For the simulation, simulation runs are generated for each which are used to compute the IMSE by approximating the integral

by a weighted sum over the finite grid . We consider the estimators with proposed flat-top kernels and compare them with the Epanechnikov kernel, , which is non-flat-top implemented in the simulations of Panaretos and Tavakoli (2013) [19]. We apply bandwidth for the estimator of each kernel. In addition, the bandwidths of the estimators employing flat-top kernels are also estimated using the empirical rule proposed in Section 5.

The simulation results are presented in Table 1, entries of which are logarithm of IMSE in base 2. As expected, the estimators employing flat-top kernels show a faster decay rate of IMSE compared to the one with the non-flat-top Epanechnikov kernel. The performance of flat-top Parzen’s kernel and flat-top infinitely differentiable kernel is close, while each slightly outperforms the trapezoid as the sample size grows. This might be due to the fact that the smoothness of the flat-top functions is indeed a factor on the decay of IMSE, but over-smoothing might not be necessary as the performance could potentially be limited by the order of cumulant conditions as Theorem 2.3 suggests. Also note that implementing the empirical rule of bandwidth choice yields a slight improvement as the sample size grows.

64 128 256 512 1024 2048
Epanechnikov kernel -6.188 -6.852 -7.588 -8.276 -9.082 -9.816
(Trapezoid) -6.389 -7.112 -7.902 -8.719 -9.493 -10.146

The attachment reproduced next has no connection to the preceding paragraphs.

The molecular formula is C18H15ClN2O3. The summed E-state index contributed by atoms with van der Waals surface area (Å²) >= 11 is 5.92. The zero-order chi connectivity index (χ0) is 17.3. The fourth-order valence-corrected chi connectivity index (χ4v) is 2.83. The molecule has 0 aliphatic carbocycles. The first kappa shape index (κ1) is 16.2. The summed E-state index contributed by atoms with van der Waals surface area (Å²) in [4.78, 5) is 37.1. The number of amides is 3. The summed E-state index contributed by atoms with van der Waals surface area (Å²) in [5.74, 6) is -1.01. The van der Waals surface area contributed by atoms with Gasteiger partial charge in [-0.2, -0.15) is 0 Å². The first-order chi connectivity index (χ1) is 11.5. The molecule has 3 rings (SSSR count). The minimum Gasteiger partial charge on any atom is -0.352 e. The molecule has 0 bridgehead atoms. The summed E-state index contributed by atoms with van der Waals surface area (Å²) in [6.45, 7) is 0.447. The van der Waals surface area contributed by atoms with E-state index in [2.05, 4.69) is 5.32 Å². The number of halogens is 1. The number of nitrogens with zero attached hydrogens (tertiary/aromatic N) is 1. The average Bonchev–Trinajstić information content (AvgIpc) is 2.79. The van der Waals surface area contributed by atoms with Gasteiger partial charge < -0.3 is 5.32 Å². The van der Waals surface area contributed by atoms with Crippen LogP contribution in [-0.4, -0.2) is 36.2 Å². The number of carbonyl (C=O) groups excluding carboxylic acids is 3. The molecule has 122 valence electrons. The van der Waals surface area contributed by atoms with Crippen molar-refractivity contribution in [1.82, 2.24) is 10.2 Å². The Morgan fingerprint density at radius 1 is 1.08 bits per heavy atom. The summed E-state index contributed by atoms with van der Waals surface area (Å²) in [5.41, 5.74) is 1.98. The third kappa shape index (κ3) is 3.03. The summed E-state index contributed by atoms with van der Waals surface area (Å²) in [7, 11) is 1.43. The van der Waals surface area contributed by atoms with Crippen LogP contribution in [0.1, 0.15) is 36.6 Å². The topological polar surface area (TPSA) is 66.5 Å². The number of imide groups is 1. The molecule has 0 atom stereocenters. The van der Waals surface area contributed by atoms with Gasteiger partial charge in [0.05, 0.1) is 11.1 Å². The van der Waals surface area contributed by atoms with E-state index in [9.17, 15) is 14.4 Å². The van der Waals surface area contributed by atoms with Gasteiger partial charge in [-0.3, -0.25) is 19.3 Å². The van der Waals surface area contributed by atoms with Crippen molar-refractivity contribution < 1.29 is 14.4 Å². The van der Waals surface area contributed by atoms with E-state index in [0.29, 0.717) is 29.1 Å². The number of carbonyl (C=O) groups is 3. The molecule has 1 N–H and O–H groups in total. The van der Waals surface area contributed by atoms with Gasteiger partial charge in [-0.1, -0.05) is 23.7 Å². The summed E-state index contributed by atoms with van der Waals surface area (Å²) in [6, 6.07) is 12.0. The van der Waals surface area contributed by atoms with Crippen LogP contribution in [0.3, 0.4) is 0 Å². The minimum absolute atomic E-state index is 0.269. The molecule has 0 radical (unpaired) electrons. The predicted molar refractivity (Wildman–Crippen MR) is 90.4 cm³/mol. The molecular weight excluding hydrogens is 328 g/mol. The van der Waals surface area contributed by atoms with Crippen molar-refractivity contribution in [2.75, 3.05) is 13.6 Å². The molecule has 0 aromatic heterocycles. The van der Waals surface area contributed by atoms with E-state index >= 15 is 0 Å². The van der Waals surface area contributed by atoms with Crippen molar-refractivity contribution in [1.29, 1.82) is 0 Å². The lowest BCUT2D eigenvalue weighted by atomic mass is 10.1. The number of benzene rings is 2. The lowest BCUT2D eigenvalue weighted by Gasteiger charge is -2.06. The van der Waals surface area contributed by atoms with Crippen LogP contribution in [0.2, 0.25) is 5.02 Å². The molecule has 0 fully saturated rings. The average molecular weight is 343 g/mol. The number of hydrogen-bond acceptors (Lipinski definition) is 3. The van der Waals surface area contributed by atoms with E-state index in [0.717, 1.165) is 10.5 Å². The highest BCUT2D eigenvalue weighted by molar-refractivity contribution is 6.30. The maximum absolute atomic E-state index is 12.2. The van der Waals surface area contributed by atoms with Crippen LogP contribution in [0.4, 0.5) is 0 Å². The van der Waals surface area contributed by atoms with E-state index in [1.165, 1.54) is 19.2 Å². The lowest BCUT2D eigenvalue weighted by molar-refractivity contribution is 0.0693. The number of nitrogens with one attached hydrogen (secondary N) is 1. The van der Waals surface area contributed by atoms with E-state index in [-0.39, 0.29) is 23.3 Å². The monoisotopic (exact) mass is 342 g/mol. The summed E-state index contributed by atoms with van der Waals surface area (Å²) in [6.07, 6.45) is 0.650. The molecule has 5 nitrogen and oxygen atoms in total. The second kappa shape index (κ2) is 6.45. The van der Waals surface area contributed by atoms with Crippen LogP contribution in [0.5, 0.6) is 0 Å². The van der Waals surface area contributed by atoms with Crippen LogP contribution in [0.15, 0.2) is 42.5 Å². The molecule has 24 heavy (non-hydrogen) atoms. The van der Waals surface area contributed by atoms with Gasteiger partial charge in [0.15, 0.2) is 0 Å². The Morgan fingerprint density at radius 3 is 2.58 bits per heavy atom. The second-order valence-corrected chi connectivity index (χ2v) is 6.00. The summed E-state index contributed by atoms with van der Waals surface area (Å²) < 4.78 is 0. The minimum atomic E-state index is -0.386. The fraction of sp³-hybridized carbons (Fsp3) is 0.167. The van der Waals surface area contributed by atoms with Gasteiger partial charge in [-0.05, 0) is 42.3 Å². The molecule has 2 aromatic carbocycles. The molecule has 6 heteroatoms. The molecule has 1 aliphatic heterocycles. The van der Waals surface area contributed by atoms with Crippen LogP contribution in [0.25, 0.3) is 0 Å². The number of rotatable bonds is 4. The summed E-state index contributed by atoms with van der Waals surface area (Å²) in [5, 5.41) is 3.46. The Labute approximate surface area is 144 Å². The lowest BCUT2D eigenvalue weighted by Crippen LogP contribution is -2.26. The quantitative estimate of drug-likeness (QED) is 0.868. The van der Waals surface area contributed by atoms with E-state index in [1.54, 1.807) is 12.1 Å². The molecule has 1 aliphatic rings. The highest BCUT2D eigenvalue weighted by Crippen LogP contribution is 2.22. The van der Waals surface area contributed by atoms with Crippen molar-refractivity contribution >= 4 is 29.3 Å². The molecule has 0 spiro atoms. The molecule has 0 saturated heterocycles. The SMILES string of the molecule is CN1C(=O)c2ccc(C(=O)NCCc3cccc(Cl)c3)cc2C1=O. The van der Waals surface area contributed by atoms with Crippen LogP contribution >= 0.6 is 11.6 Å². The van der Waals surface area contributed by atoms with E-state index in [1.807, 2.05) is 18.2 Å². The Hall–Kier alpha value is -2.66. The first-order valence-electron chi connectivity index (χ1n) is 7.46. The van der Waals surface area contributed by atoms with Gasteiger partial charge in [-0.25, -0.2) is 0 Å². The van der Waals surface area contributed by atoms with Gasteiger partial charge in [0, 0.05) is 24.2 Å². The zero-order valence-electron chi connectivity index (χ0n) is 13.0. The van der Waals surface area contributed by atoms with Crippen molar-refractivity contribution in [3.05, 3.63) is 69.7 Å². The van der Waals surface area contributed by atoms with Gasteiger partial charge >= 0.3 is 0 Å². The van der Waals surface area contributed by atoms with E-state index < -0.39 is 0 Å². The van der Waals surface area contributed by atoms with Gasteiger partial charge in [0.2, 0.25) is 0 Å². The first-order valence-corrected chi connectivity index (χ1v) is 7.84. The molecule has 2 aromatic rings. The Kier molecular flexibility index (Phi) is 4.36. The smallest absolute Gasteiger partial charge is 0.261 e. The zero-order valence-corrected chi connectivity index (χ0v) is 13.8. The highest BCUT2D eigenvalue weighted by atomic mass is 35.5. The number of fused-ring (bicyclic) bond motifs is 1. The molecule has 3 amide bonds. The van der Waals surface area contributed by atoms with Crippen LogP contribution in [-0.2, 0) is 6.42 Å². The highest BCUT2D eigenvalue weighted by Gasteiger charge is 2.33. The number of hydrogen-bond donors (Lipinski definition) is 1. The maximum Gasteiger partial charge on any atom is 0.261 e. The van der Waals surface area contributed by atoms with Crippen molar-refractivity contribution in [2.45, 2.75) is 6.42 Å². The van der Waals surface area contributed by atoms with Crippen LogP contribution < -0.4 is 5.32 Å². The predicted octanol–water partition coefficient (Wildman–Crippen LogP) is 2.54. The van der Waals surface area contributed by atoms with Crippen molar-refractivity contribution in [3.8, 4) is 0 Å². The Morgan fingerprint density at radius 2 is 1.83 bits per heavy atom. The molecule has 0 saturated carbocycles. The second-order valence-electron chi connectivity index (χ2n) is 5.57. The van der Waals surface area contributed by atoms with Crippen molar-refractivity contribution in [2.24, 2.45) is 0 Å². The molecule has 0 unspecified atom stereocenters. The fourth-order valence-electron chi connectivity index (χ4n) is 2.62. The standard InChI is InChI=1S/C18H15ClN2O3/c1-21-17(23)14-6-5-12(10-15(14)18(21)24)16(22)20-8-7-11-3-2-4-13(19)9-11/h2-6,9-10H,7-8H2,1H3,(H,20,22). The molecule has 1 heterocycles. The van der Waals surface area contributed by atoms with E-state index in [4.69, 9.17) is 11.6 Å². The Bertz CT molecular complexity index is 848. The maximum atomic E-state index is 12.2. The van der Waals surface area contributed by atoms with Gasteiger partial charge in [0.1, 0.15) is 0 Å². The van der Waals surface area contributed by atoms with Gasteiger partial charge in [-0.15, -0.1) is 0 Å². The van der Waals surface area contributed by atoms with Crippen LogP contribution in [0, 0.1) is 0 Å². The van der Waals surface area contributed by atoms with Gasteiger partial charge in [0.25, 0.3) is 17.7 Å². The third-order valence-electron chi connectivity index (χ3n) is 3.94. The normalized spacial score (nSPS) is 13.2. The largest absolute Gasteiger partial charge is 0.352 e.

(flat-top Parzen) -6.383 -7.041 -8.018 -8.846 -9.710 -10.453
(flat-top Inf. Diff.) -6.344 -7.262 -8.074 -8.832 -9.719 -10.470
(a) Bandwidth
64 128 256 512 1024 2048
Epanechnikov kernel -7.148 -7.668 -8.577 -9.075 -9.950 -10.887
(Trapezoid) -7.321 -7.808 -8.789 -9.297 -10.204 -11.193
(flat-top Parzen) -7.343 -8.028 -8.881 -9.562 -10.306 -11.426
(flat-top Inf. Diff.) -7.241 -8.216 -8.911 -9.546 -10.332 -11.412
(b) Bandwidth
64 128 256 512 1024 2048
(Trapezoid) -6.519 -7.331 -8.260 -9.145 -10.089 -11.008
(flat-top Parzen) -6.627 -7.592 -8.455 -9.349 -10.313 -11.371
(flat-top Inf. Diff.) -6.118 -6.925 -8.053 -9.056 -10.214 -11.121
(c) Empirical rule of choosing
Table 1: Entries represent the logarithm of IMSEs in base 2 of different estimators using (a) bandwidth , (b) bandwidth and (c) empirical rule of choosing . Sample size ranges from to . Minimum IMSE for each is indicated by boldface.

7 Appendix: Proofs

7.1 Proof of Proposition 2.1

To prove Proposition 2.1, we need the following lemma, which measures the magnitude of Fourier coefficient.

Lemma 7.1.

Let be an integrable function on the interval , and be its Fourier coefficients defined by

(26)

If is times differentiable and is Hölder continuous of order , then

Proof.

By repeated integration by parts on Equation (26), we have

(27)

On the other hand, ; by a change of variable, can be written as

By Hölder continuity of , we have

(28)

for some constant . Combining (27) and (28), we obtain

(29)

Proof of Proposition 2.1. For a flat-top function and its inverse Fourier transform , we have

(30)
(31)

Since the assumption that is times differentiable and is Hölder continuous of order , by Lemma 7.1, we have for some constant , which implies has finite moments up to order , i.e. for .

By repeated differentiations on both sides of (31), we obtain for

by dominated convergence theorem. Now that is flat-top, is zero for all , which in turn leads to

(32)

if we set on both sides of (32). Therefore, is a kernel of order .

7.2 Proof of Theorem 2.1

To prove Theorem 2.1, the following lemmas are necessary.

Lemma 7.2.

We have the following properties for the flap-top kernel and the function :

(i)

(ii)

Let , and denoted by the total variation of a function .

(iii) If , ;

(iv) If ,

Proof.

The statement follows directly from setting on both sides of Equation (31). The statement is obtained by following the same arguments in the proof of Lemma F.11 in Panaretos and Tavakoli (2013) [19]. For the third statement, recall that

If , then for